Restoring Rare and Threatened Species on National Park Service Land
Since the mid-2000s, fire and resource management staff at the Natchez Trace Parkway (NATR) has been working to identify and restore portions of the now rare Black Belt Prairie, through which a portion of the historic Natchez Trace traversed. Since 2006, these prairie restoration units have been the focus site of university research pertaining to native grassland insects and plants, as well as best management practices for southeastern prairie restoration. Simultaneously, these areas have been identified as a wildland fire urban-interface risk, due to the extreme density of the juniper, eastern redcedar (Juniperus virginiana), directly adjacent to homes, apartments, and schools within the Tupelo micropolitan area.
The primary objectives for fuel treatments within these units are to reduce the live fuel loading in the form of thick stands of redcedar adjacent to the urban area of Tupelo, MS and to reduce the accumulation of fine dead fuel within both forest and prairie vegetation. These objectives work hand-in-hand with ecological objectives of restoring this Black Belt Prairie, a critically imperiled (G1) prairie ecological association, and surrounding Black Belt Post Oak Woodland, an imperiled (G2) woodland association. The mechanical cutting of redcedar and subsequent prescribed fires greatly reduces the woody plant encroachment on these sites and restores historical nutrient cycles in the fragile calcareous chalky soils.
Currently, a complex of 12 burn units covering 886 acres in 3 counties are being treated with prescribed fire within the historic Black Belt Prairie region. This complex encompasses the greater part of the roughly 35 prairie remnants identified by Mississippi State University (MSU), NatureServe, and/or NPS employees. In 2005, a small area within NATR was identified by NatureServe as being an exceptional remnant prairie at risk of vanishing. Woody encroachment of redcedar had flourished so vigorously that the few remaining herbaceous prairie plants surviving would soon no longer grow on the site. NATR fire management staff established a prescribed burn unit at the site, along with extensive cutting and removal of the invasive juniper trees from the site. Fire management staff cut and removed the trees from the site in the summer of 2006. After this cutting, the area was allowed to regrow with herbaceous prairie plants until its first prescribed fire in the winter of 2008. The site was then retreated with a summer growing season prescribed fire (one of the very first NPS summer growing-season fires in this area) in 2011, then again with a spring burn in 2012, and a winter burn in 2014.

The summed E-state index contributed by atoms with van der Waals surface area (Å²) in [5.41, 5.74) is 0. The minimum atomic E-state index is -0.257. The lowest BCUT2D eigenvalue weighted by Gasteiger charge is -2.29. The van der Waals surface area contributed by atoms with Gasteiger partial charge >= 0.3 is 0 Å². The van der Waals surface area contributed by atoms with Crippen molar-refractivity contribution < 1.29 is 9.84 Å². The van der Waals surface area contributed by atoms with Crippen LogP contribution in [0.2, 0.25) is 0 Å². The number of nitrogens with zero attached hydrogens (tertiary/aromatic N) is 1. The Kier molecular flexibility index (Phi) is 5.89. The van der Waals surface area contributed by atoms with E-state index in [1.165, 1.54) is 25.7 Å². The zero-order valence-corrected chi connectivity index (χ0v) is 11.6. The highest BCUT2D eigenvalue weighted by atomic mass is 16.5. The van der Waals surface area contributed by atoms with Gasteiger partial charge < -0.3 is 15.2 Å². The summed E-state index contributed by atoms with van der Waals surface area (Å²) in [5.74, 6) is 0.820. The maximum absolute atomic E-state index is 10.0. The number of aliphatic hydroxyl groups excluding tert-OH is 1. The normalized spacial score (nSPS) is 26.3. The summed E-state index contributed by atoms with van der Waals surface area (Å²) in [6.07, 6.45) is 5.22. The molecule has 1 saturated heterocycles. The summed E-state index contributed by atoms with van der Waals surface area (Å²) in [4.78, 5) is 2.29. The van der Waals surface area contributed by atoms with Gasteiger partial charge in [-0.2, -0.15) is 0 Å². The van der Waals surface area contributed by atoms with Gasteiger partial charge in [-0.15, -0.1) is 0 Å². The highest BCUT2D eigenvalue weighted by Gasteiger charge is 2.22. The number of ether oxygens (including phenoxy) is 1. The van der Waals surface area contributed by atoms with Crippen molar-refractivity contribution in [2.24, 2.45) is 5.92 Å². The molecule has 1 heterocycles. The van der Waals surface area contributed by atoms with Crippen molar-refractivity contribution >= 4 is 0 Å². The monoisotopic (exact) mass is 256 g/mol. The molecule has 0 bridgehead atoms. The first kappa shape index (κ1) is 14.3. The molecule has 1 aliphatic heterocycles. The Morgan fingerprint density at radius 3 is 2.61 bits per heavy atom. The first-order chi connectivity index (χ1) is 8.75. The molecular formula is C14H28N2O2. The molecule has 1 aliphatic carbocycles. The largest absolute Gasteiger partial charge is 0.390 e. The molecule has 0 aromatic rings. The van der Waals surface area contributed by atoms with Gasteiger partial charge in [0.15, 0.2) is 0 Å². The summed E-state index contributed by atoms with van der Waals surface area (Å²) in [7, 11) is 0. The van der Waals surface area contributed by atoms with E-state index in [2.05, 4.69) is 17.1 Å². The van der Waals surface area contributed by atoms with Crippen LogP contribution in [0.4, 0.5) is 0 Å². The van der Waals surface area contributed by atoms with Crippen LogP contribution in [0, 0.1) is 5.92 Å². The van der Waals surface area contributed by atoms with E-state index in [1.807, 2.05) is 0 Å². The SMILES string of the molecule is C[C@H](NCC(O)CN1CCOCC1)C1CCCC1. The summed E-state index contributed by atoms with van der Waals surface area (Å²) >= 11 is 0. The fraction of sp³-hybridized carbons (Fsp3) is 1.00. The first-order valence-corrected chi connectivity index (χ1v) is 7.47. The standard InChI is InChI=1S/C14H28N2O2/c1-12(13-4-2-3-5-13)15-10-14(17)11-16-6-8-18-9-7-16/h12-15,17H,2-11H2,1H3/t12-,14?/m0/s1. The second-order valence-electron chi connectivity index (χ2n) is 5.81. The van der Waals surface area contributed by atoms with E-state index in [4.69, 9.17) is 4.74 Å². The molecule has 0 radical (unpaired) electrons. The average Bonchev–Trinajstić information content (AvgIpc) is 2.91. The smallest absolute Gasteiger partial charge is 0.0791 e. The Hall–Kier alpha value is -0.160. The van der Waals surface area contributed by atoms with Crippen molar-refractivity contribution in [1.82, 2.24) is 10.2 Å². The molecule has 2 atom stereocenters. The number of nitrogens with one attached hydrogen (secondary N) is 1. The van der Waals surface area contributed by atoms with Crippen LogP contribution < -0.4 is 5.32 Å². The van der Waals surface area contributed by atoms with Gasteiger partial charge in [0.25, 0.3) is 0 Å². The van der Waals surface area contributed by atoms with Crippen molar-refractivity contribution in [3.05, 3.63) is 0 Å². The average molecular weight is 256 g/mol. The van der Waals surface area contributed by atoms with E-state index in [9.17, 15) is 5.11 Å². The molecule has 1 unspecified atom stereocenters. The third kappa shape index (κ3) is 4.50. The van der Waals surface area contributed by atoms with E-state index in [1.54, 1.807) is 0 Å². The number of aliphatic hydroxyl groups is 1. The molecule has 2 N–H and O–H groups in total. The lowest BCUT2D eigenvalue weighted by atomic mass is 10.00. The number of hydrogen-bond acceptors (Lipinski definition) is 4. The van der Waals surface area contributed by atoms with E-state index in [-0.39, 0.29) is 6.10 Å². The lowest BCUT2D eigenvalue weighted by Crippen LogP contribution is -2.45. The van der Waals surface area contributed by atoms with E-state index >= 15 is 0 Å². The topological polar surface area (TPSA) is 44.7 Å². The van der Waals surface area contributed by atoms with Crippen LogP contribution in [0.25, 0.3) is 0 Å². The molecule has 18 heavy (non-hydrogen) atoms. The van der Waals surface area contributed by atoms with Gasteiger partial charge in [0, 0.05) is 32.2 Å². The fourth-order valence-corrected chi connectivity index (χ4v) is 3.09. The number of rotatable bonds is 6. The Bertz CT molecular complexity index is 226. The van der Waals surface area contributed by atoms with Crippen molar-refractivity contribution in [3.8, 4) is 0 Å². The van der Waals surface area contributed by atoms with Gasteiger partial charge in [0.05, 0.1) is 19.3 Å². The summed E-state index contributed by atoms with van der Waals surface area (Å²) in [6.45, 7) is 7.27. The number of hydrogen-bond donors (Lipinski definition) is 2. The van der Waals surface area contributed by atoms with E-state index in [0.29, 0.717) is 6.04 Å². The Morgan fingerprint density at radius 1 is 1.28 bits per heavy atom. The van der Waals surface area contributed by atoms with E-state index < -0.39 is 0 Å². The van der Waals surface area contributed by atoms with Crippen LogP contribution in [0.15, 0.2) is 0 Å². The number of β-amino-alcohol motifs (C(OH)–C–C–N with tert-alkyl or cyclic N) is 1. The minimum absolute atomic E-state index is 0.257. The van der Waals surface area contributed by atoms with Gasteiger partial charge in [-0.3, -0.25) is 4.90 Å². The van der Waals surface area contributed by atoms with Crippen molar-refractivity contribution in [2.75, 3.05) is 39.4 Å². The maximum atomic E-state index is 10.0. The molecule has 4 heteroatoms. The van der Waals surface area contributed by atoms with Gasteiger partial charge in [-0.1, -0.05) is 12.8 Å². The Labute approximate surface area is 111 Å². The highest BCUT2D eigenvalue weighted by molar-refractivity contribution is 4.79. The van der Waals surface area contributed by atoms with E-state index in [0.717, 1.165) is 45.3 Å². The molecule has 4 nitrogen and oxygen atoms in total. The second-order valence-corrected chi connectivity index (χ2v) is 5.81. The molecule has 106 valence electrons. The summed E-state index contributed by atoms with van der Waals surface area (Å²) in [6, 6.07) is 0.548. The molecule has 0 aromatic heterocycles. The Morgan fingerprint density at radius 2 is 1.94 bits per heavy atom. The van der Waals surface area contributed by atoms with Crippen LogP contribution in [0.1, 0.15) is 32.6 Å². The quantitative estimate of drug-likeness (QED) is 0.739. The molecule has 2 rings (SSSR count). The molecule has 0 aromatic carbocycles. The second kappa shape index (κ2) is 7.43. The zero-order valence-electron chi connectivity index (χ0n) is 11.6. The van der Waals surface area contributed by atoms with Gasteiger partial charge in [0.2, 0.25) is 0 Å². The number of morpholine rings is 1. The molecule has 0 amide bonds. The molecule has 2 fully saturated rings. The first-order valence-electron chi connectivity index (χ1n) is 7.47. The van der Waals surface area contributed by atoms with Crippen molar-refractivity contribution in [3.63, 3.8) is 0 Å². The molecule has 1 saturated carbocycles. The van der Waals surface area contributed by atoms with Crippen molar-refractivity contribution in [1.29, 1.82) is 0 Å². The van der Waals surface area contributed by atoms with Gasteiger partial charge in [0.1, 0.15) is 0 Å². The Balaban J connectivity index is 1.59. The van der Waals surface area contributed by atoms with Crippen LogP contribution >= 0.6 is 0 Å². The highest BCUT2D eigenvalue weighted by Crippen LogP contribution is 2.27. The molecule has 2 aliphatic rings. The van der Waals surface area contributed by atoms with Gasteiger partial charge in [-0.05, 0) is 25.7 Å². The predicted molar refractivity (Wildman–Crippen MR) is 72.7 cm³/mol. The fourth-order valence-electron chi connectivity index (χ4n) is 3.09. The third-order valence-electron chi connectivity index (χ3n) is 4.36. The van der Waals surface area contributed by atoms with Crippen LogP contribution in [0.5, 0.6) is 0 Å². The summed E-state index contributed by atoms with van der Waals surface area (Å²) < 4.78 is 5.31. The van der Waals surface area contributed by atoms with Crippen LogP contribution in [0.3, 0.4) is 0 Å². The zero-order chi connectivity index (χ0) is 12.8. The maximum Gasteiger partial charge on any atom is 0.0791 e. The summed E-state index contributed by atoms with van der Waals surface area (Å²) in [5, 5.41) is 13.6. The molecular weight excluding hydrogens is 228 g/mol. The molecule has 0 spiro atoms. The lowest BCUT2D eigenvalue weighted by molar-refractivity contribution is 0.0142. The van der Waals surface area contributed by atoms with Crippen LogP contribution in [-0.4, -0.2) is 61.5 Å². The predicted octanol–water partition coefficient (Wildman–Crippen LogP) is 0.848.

In addition to cutting and burning, NATR fire management staff work closely with resource management staff to carefully herbicide and mow small portions of the unit, controlling invading exotic species. Exotic species at this site, such as sericea lespedeza (Lespedeza cuneata), Johnsongrass (Sorghum halepense), wisteria (Wisteria spp.), and privet (Ligustrum spp.) are an unrelenting problem at these sites due to the close proximity to both urban and agricultural lands. The sericea lespedeza and Johnsongrass are currently found throughout the Blackbelt Restoration Unit; however, progress has been made in minimizing their spread.
Within this single 15-acre Black Belt restoration site, floristic surveys by NPS, MSU, and Columbus University staff have identified numerous plants now uncommon for the region, including the following unique/rare species: eastern purple coneflower (Echinacea purpurea, S3 [State Rare]), American columbo (Frasera caroliniensis, S3), yellow horse gentian (Triosteum angustifolium, S3), mullein foxglove (Dasistoma macrophylla, S3), Great Plains lady's tresses (Spiranthes magnicamporum, S3), prairie parsley (Polytaenia nuttallii, S2 [State Imperiled]), shadow-witch orchid (Ponthieva racemosa, S2), and shooting star (Dodecatheon meadia, S2).
In the summer of 2014, a USGS-NPS Vegetation Characterization Program survey crew working with the Alabama Natural Heritage Program discovered and confirmed the presence of the federally-protected Price’s potato bean (Apios priceana, Globally Vulnerable [G2] and State Critically Imperiled [S1]) within this prescribed burn and mechanical treatment unit. It has been suggested since the 1980s that this species requires open savanna-like habitat and would benefit from prescribed fire. However, few, if any, studies have confirmed this relationship. In a joint effort between Natchez Trace resource management staff and the fire effects module, the newly discovered population is now being closely monitored. Future plans are to continue redcedar thinning and prescribed burns while also working with cooperators in propagating and increasing the population size of Price’s potato bean within park lands.
The dedicated efforts of the fire management staff at NATR, of both today and over the last decade, should be commended and are directly responsible for providing suitable habitat for over a half-dozen rare and one federally-threatened plant species. The continuing work of fire management will ensure that rare plant communities of the southeast threatened with extinction will continue to be preserved for future generations to enjoy.
Contact: Jesse Burton, Mississippi River Zone Fire Ecologist
E-mail: e-mail us
Last updated: December 14, 2017